Holographic Versatile Discs
) have the capacity to hold up to 1 terabytes (TB) of information, which is approximately 33x
times the capacity of HD-DVD Disks and 20x
the capacity of Blu-ray Discs. The HVD also has a transfer rate of 1 Gbit/s.
HVD recording technology records data on discs in the form of laser
interference fringes, enabling existing discs the same size as today's
DVDs to store as much as one terabyte of data, with a transfer speed of
one gigabyte per second (40 times the speed of DVD). This approach is
rapidly gaining attention as "a high-capacity, high-speed data storage
technology for the age of broadband".
It employs a technique known as collinear holography, whereby two
lasers, one red and one blue-green, are collimated in a single beam.
The blue-green laser reads data encoded as laser interference fringes
from a holographic layer near the top of the disc while the red laser
is used to read servo information from a regular CD-style aluminium
layer near the bottom. Servo information is used to monitor the
position of the read head over the disc, similar to the head, track,
and sector information on a conventional hard disk drive. On a CD or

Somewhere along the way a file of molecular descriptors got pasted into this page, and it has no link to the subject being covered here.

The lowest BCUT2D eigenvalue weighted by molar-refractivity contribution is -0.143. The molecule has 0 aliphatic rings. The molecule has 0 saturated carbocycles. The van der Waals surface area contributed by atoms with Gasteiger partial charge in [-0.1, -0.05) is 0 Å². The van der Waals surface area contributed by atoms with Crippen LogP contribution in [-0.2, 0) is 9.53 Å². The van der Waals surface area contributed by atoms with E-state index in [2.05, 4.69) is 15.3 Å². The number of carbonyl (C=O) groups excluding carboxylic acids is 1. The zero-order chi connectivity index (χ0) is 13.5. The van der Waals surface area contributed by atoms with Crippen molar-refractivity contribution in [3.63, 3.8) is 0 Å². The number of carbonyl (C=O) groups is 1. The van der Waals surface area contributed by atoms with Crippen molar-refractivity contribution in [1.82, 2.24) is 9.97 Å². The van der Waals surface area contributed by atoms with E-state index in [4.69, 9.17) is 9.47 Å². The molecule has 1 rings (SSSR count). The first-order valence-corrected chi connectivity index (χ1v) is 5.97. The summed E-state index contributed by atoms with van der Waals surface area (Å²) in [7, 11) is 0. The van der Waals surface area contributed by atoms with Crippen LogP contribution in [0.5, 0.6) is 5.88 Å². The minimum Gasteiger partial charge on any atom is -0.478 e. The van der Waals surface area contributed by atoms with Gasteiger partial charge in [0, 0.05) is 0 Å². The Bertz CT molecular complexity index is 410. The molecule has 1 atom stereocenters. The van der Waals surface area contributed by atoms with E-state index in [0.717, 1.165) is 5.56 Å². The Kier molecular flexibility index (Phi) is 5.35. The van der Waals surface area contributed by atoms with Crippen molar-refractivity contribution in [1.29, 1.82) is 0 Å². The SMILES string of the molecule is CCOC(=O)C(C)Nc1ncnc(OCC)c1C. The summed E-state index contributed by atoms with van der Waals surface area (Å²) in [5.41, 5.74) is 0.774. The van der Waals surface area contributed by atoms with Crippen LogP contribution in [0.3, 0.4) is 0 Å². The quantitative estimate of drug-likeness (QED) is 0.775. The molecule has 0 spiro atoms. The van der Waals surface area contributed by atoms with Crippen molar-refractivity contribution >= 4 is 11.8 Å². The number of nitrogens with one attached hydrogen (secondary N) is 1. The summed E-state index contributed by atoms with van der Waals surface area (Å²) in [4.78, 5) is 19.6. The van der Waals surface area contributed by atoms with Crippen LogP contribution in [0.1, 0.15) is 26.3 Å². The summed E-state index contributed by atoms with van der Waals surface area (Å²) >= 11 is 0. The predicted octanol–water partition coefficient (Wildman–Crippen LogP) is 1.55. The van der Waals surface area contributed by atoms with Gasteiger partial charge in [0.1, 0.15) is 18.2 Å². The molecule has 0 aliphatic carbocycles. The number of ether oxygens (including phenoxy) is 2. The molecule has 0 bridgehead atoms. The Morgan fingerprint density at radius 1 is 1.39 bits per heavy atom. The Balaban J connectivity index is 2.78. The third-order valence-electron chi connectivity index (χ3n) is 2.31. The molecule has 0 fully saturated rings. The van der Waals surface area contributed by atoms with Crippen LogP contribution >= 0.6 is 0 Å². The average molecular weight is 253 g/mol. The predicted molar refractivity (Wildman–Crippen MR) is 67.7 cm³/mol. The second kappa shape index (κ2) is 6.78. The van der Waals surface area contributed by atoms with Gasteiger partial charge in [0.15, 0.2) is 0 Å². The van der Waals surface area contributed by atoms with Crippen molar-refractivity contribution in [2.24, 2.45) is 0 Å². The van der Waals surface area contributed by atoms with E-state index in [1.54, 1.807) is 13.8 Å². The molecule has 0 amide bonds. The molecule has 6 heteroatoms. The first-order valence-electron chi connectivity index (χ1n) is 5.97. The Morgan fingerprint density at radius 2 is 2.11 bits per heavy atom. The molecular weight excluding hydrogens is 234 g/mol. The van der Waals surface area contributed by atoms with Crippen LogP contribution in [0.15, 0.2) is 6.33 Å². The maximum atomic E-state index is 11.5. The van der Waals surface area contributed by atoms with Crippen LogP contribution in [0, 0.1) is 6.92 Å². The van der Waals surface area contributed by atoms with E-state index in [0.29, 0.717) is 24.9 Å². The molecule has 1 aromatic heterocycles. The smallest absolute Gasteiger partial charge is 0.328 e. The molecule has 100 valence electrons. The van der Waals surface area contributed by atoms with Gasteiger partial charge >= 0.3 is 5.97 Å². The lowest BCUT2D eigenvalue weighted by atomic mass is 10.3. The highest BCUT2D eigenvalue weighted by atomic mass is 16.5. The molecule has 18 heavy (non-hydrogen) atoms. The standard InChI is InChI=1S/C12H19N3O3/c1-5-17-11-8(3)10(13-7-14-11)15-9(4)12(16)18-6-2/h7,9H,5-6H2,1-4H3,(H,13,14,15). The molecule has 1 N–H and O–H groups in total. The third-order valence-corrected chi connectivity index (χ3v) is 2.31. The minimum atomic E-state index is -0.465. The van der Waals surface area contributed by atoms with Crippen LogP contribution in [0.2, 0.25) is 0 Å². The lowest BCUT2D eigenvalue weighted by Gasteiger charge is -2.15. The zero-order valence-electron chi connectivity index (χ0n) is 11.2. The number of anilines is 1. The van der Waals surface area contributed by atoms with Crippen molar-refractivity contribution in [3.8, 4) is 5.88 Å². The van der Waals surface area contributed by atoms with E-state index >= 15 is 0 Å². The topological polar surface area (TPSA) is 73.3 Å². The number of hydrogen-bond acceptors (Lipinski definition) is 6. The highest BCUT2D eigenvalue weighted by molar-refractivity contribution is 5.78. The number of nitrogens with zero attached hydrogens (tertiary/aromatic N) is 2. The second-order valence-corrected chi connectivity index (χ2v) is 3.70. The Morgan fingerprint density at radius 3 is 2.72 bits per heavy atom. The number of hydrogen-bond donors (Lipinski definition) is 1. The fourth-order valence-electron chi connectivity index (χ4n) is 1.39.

DVD this servo information is interspersed amongst the data. A dichroic
mirror layer between the holographic data and the servo data reflects
the blue-green laser while letting the red laser pass through. This
prevents interference from refraction of the blue-green laser off the
servo data pits and is an advance over past holographic storage media,
which either experienced too much interference, or lacked the servo
data entirely, making them incompatible with current CD and DVD drive
Not only that, but HVD seems to be gathering a small following including such companies as:
- CMC Magnetics Corporation
- Fuji Photo Film Co., Ltd.
- Konica Minolta Optical, Inc.
- Mitsubishi Kagaku Media Co., Ltd.
- EMTEC (MPO International)
- Nippon Paint Co., Ltd.
- Optware Corporation
- Pulstec Industrial Co., Ltd.
- Software Architects, Inc.
- Toagosei Co., Ltd.
What does everyone think?
Should we really be looking at HD-DVD, and Blu-Ray as the next generation of data storage?